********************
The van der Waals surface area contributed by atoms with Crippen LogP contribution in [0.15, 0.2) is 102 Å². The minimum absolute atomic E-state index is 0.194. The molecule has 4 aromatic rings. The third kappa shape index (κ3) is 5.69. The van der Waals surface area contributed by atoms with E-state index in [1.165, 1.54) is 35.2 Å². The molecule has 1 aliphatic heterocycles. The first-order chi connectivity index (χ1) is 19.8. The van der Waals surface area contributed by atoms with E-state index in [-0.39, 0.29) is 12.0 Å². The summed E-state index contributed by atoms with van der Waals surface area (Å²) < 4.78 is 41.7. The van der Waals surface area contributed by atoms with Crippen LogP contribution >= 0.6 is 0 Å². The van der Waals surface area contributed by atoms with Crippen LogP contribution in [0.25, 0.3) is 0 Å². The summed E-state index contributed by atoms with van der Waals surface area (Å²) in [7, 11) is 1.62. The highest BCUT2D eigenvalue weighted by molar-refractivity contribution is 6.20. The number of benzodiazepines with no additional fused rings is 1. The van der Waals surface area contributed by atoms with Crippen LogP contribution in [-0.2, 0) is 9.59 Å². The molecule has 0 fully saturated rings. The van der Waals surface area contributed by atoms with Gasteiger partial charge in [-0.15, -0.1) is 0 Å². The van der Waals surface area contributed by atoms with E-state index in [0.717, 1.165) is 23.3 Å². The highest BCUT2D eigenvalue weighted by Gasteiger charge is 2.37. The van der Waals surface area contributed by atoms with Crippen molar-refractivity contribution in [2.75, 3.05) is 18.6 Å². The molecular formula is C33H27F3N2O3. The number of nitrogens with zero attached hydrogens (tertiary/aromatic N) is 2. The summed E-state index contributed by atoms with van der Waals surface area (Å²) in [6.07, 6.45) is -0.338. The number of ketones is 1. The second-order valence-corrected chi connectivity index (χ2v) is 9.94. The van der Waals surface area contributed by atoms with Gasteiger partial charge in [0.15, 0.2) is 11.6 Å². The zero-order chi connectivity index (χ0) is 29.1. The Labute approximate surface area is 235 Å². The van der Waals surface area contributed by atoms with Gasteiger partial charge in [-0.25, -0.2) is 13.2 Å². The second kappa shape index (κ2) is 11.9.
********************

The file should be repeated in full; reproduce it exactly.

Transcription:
The van der Waals surface area contributed by atoms with Crippen LogP contribution in [0.15, 0.2) is 102 Å². The minimum absolute atomic E-state index is 0.194. The molecule has 4 aromatic rings. The third kappa shape index (κ3) is 5.69. The van der Waals surface area contributed by atoms with E-state index in [1.165, 1.54) is 35.2 Å². The molecule has 1 aliphatic heterocycles. The first-order chi connectivity index (χ1) is 19.8. The van der Waals surface area contributed by atoms with E-state index in [-0.39, 0.29) is 12.0 Å². The summed E-state index contributed by atoms with van der Waals surface area (Å²) < 4.78 is 41.7. The van der Waals surface area contributed by atoms with Crippen LogP contribution >= 0.6 is 0 Å². The van der Waals surface area contributed by atoms with Crippen LogP contribution in [0.25, 0.3) is 0 Å². The summed E-state index contributed by atoms with van der Waals surface area (Å²) in [7, 11) is 1.62. The highest BCUT2D eigenvalue weighted by molar-refractivity contribution is 6.20. The number of benzodiazepines with no additional fused rings is 1. The van der Waals surface area contributed by atoms with Crippen LogP contribution in [-0.2, 0) is 9.59 Å². The molecule has 0 fully saturated rings. The van der Waals surface area contributed by atoms with Gasteiger partial charge in [-0.15, -0.1) is 0 Å². The van der Waals surface area contributed by atoms with E-state index in [0.717, 1.165) is 23.3 Å². The highest BCUT2D eigenvalue weighted by Gasteiger charge is 2.37. The van der Waals surface area contributed by atoms with Crippen molar-refractivity contribution in [2.75, 3.05) is 18.6 Å². The molecular formula is C33H27F3N2O3. The number of nitrogens with zero attached hydrogens (tertiary/aromatic N) is 2. The summed E-state index contributed by atoms with van der Waals surface area (Å²) in [6.07, 6.45) is -0.338. The number of ketones is 1. The second-order valence-corrected chi connectivity index (χ2v) is 9.94. The van der Waals surface area contributed by atoms with Gasteiger partial charge in [0.15, 0.2) is 11.6 Å². The zero-order chi connectivity index (χ0) is 29.1. The Labute approximate surface area is 235 Å². The van der Waals surface area contributed by atoms with Gasteiger partial charge in [-0.25, -0.2) is 13.2 Å². The second kappa shape index (κ2) is 11.9.